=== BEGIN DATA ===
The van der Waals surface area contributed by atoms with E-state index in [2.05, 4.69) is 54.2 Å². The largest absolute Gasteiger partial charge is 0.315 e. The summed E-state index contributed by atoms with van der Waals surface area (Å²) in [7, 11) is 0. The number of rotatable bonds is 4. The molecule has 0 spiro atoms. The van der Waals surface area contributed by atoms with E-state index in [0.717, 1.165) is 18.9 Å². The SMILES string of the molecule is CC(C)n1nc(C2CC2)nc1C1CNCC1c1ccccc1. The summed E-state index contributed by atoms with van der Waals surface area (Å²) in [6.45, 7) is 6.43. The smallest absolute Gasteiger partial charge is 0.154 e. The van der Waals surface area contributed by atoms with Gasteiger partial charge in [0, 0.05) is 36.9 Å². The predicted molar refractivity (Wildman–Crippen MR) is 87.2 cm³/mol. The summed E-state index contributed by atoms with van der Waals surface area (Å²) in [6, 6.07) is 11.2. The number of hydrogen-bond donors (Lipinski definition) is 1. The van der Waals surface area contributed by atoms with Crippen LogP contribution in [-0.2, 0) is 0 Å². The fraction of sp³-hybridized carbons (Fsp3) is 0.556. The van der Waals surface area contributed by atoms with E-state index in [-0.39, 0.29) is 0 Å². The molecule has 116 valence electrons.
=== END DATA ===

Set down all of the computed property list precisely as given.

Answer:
The van der Waals surface area contributed by atoms with E-state index in [2.05, 4.69) is 54.2 Å². The largest absolute Gasteiger partial charge is 0.315 e. The summed E-state index contributed by atoms with van der Waals surface area (Å²) in [7, 11) is 0. The number of rotatable bonds is 4. The molecule has 0 spiro atoms. The van der Waals surface area contributed by atoms with E-state index in [0.717, 1.165) is 18.9 Å². The SMILES string of the molecule is CC(C)n1nc(C2CC2)nc1C1CNCC1c1ccccc1. The summed E-state index contributed by atoms with van der Waals surface area (Å²) in [6.45, 7) is 6.43. The smallest absolute Gasteiger partial charge is 0.154 e. The van der Waals surface area contributed by atoms with Gasteiger partial charge in [0, 0.05) is 36.9 Å². The predicted molar refractivity (Wildman–Crippen MR) is 87.2 cm³/mol. The summed E-state index contributed by atoms with van der Waals surface area (Å²) in [6, 6.07) is 11.2. The number of hydrogen-bond donors (Lipinski definition) is 1. The van der Waals surface area contributed by atoms with Crippen LogP contribution in [-0.2, 0) is 0 Å². The fraction of sp³-hybridized carbons (Fsp3) is 0.556. The van der Waals surface area contributed by atoms with E-state index in [-0.39, 0.29) is 0 Å². The molecule has 116 valence electrons.